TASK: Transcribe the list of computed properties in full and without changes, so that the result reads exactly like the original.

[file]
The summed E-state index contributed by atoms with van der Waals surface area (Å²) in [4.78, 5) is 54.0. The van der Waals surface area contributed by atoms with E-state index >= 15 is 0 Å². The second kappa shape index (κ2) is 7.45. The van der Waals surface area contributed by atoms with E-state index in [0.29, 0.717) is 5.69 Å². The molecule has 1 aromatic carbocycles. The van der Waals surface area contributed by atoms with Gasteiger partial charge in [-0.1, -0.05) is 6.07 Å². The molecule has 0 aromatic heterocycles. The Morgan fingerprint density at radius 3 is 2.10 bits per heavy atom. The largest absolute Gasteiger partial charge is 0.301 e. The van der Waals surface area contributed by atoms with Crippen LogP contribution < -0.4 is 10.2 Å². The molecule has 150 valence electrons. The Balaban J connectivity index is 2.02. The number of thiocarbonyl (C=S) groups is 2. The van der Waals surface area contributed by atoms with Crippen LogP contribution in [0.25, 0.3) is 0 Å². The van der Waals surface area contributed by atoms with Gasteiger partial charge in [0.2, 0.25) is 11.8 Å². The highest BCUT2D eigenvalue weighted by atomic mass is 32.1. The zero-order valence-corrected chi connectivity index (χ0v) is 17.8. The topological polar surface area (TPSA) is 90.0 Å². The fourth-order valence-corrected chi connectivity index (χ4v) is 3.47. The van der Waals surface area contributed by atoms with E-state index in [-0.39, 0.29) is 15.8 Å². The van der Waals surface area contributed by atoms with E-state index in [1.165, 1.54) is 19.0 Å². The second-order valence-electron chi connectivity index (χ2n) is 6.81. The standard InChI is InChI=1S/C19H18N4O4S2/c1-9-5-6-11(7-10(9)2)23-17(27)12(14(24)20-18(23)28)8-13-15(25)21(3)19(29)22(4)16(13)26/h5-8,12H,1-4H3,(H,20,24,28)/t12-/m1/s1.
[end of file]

The summed E-state index contributed by atoms with van der Waals surface area (Å²) in [4.78, 5) is 54.0. The van der Waals surface area contributed by atoms with E-state index >= 15 is 0 Å². The second kappa shape index (κ2) is 7.45. The van der Waals surface area contributed by atoms with E-state index in [0.29, 0.717) is 5.69 Å². The molecule has 1 aromatic carbocycles. The van der Waals surface area contributed by atoms with Gasteiger partial charge in [-0.1, -0.05) is 6.07 Å². The molecule has 0 aromatic heterocycles. The Morgan fingerprint density at radius 3 is 2.10 bits per heavy atom. The largest absolute Gasteiger partial charge is 0.301 e. The van der Waals surface area contributed by atoms with Crippen LogP contribution < -0.4 is 10.2 Å². The molecule has 150 valence electrons. The Balaban J connectivity index is 2.02. The number of thiocarbonyl (C=S) groups is 2. The van der Waals surface area contributed by atoms with Crippen LogP contribution in [0.25, 0.3) is 0 Å². The van der Waals surface area contributed by atoms with Gasteiger partial charge in [0.2, 0.25) is 11.8 Å². The highest BCUT2D eigenvalue weighted by atomic mass is 32.1. The zero-order valence-corrected chi connectivity index (χ0v) is 17.8. The topological polar surface area (TPSA) is 90.0 Å². The fourth-order valence-corrected chi connectivity index (χ4v) is 3.47. The van der Waals surface area contributed by atoms with E-state index in [-0.39, 0.29) is 15.8 Å². The van der Waals surface area contributed by atoms with E-state index in [1.165, 1.54) is 19.0 Å². The second-order valence-electron chi connectivity index (χ2n) is 6.81. The standard InChI is InChI=1S/C19H18N4O4S2/c1-9-5-6-11(7-10(9)2)23-17(27)12(14(24)20-18(23)28)8-13-15(25)21(3)19(29)22(4)16(13)26/h5-8,12H,1-4H3,(H,20,24,28)/t12-/m1/s1.